The administration at first tried to downplay the effect of the tariff on can prices. The day after Trump announced it, Commerce Secretary Wilbur Ross, in an appearance on CNBC, held up a can of Campbell’s soup and claimed that the tariff would add only six-tenths of a cent to its cost. But canning industry executives promptly replied that the increase would be closer to four cents. And in a conference call with stock analysts the following month, Anthony DiSilvestro, Campbell’s chief financial officer, cited “double-digit increases on steel and aluminum” as a factor in the company’s struggles.
In any case, there seems little doubt that the metal tariff has had an impact on the food and beverage industry. The 14 percent drop in the collective stock price of the top 10 publicly traded food processors took place entirely after March 2018, when the tariff was signed.
The impact is even more acute for smaller processors, says Phil Kafarakis, president of the Specialty Foods Assn. (www.specialtyfood.com). “Our community is much smaller than the big brands, so it impacts them even harder and even faster,” Kafarakis says. “Anything that might happen to a Kraft or a Cargill or a Campbell’s or a Conagra, it might take them four or five months to see the impact. My members will see the impact in a matter of weeks.”
This impact is not confined to the direct effect of higher metal prices. China, the European Union and other nations promptly slapped retaliatory tariffs, and even bans, on a number of U.S. goods – including food. These measures mostly targeted commodities, and often seemed designed to hurt farmers in states that had voted for Trump, such as China’s boycott of U.S. soybeans.
The measure with the most direct impact on processors probably is China’s punitive tariffs on several major categories of U.S. meat products, like a 62 percent tariff on pork (on top of an existing 12 percent one). This mostly affects farmers and ranchers raising beef and pork. But to retaliate for the metal tariffs, China also began keeping out or heavily taxing off-cuts like chicken feet and hog offal, for which there is virtually no domestic market.
See what the supply chain predictions looked like when the tariffs first went into effect
Meatpackers have taken to selling this material to pet food processors or just discarding it. If the situation continues much longer, it will profoundly affect the economics of meat processing, says Kafarakis, a former meat industry executive: “That’s the balance in making sure a strip steak doesn’t cost $200.”
As for commodities, export restrictions are driving down their domestic prices. Soybean prices, for instance, have dropped 11 percent since China stopped buying them last April. China had been buying up to 20 percent of the U.S. crop. This is good news for food processors right now, but if the situation continues, the long term is liable to be different.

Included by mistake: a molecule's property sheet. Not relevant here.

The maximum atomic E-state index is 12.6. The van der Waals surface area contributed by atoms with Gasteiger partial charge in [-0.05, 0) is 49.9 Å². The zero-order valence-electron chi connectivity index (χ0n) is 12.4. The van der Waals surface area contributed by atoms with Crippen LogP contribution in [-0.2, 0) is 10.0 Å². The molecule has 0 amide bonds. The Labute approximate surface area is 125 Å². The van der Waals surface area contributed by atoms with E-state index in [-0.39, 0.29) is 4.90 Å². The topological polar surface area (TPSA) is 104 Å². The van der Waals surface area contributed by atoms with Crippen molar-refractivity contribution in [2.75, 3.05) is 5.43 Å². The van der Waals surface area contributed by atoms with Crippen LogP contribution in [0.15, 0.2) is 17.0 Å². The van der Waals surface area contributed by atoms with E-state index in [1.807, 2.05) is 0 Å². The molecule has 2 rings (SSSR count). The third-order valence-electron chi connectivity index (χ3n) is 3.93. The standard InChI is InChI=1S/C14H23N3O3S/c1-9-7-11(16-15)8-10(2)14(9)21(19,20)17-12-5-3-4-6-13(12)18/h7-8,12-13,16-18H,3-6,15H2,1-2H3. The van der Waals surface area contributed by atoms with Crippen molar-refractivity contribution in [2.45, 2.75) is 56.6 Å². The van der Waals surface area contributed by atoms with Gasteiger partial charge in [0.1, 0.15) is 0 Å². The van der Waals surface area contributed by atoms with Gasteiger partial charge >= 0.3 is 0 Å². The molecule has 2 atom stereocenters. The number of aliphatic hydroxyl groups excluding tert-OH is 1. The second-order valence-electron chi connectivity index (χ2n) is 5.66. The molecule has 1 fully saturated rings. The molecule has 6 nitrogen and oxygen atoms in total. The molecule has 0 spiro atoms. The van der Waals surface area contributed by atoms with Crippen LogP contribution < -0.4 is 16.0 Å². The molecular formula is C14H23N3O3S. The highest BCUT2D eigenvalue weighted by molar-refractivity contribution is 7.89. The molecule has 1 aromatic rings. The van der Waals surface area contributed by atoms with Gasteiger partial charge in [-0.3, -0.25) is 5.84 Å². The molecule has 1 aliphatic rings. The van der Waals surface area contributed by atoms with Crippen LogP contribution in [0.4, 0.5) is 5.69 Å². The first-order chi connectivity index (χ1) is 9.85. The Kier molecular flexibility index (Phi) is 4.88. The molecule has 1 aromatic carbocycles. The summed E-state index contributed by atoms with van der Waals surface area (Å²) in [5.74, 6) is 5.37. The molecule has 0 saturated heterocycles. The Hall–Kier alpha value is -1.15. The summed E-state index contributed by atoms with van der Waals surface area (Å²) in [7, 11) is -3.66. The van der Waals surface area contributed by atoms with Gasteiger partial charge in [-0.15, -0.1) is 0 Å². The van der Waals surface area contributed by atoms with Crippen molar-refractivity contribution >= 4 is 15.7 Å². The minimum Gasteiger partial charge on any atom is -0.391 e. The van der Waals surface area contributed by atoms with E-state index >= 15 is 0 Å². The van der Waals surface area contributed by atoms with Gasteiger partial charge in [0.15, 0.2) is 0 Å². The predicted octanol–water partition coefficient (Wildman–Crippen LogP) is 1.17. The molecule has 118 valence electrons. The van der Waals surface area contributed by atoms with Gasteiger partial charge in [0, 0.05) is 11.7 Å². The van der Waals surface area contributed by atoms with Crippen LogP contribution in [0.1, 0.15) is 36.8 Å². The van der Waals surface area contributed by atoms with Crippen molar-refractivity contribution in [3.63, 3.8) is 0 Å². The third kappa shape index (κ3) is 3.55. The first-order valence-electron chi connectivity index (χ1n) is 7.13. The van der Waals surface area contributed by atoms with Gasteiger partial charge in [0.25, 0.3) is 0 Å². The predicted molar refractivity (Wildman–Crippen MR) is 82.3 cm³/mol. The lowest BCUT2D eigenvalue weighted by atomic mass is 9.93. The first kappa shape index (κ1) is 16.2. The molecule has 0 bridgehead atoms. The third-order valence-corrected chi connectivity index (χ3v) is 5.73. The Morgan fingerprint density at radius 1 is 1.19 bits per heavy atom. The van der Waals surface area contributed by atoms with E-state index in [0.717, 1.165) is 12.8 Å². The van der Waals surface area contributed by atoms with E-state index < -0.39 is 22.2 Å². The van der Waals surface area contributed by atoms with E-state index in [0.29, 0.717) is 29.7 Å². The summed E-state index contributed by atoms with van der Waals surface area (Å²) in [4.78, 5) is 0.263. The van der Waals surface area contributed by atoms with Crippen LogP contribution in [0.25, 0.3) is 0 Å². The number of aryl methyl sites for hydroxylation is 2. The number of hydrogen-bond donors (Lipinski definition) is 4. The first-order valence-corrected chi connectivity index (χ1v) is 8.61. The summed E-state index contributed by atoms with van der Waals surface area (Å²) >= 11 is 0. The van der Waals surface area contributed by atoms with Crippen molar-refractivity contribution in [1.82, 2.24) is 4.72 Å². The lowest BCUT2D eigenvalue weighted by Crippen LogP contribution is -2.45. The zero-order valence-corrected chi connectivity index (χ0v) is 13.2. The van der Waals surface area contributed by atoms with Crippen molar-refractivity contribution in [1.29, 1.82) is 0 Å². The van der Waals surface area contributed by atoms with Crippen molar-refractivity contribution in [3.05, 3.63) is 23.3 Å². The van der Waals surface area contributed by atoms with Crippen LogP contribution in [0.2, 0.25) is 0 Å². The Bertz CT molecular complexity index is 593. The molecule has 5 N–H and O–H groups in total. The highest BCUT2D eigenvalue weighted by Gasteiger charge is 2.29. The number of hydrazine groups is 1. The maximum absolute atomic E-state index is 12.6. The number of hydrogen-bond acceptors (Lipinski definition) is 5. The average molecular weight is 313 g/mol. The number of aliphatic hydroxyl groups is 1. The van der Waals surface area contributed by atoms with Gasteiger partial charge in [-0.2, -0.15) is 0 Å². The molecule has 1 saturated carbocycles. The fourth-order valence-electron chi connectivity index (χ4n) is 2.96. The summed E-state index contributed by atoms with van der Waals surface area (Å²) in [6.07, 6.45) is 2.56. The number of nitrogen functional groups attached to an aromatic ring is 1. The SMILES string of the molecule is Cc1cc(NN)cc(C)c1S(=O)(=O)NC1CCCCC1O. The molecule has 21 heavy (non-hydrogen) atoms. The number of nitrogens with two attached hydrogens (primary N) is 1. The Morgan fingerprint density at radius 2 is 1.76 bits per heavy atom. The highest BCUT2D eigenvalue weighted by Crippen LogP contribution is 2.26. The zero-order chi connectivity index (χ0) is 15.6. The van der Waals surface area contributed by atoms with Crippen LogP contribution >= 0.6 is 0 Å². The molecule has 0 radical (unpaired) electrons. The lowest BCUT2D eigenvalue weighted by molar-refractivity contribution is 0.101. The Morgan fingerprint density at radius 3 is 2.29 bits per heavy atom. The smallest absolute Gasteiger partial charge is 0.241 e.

“Ultimately the second round of plantings for soybeans is going to be vastly affected. They won’t plant as much,” Kafarakis says. “The economic impact of all these things across the entire supply chain truly will affect consumers at the grocery store.”
There’s even a possibility that the trade wars will undo USMCA, which is Trump’s signature trade triumph to date. The metal tariff led Mexico, the biggest market for U.S. dairy products, to slap a retaliatory tariff of 20-25 percent last summer on American cheeses – which it was free to do once Trump repudiated NAFTA. USMCA would presumably rectify that situation, but it still has to be ratified, and the metal tariffs may give both Canada and Mexico a motive to slow-walk, or even reject, ratification.
“I think there’s an expectation in Canada and Mexico, or maybe there’s ultimately going to be a demand, that the U.S. revisit the steel and aluminum tariffs as a condition for ratifying the new agreement,” says Peel of Oklahoma State.
Irregularity on regulation
One area of business where Trump promised to make a difference is regulation. He regularly denounced “job-killing regulations” on the campaign trail, and soon after taking office, he announced a policy of requiring federal departments to cancel two of their regulations before any new one could take effect.
The Trump administration has engaged in high-profile attacks on regulations in several sectors, most notably environmental restrictions on coal and other carbon-based energy. But when it comes to food, observers say that the policy of the FDA and other federal agencies under Trump has been surprisingly consistent with previous administrations.
“There’s a lot more regulatory consistency [in food] over the two administrations than really in almost any other area I can think of,” says Douglas Kantor, a partner with Steptoe & Johnson (www.steptoe.com), a law firm that specializes in governmental matters. “If you look at EPA, the Dept. of Education, and Labor, they’ve all changed things significantly; but in food, FDA really hasn’t. They’ve just kept pursuing the same stuff.”
Perhaps the most prominent example of this continuity has been a pair of label regulations, started under the Obama administration, that have gone forward under Trump: an initiative under USDA to require identification of food containing genetically modified organisms (GMOs), and one under FDA for revising information on the Nutrition Facts panel.
Both regulations are scheduled to be implemented on Jan. 1, 2020. The USDA published the final rule for GMOs in December, specifying that the term will be “bioengineered.” The Nutrition Facts panel will show more facts, most notably an entry for “added sugars.”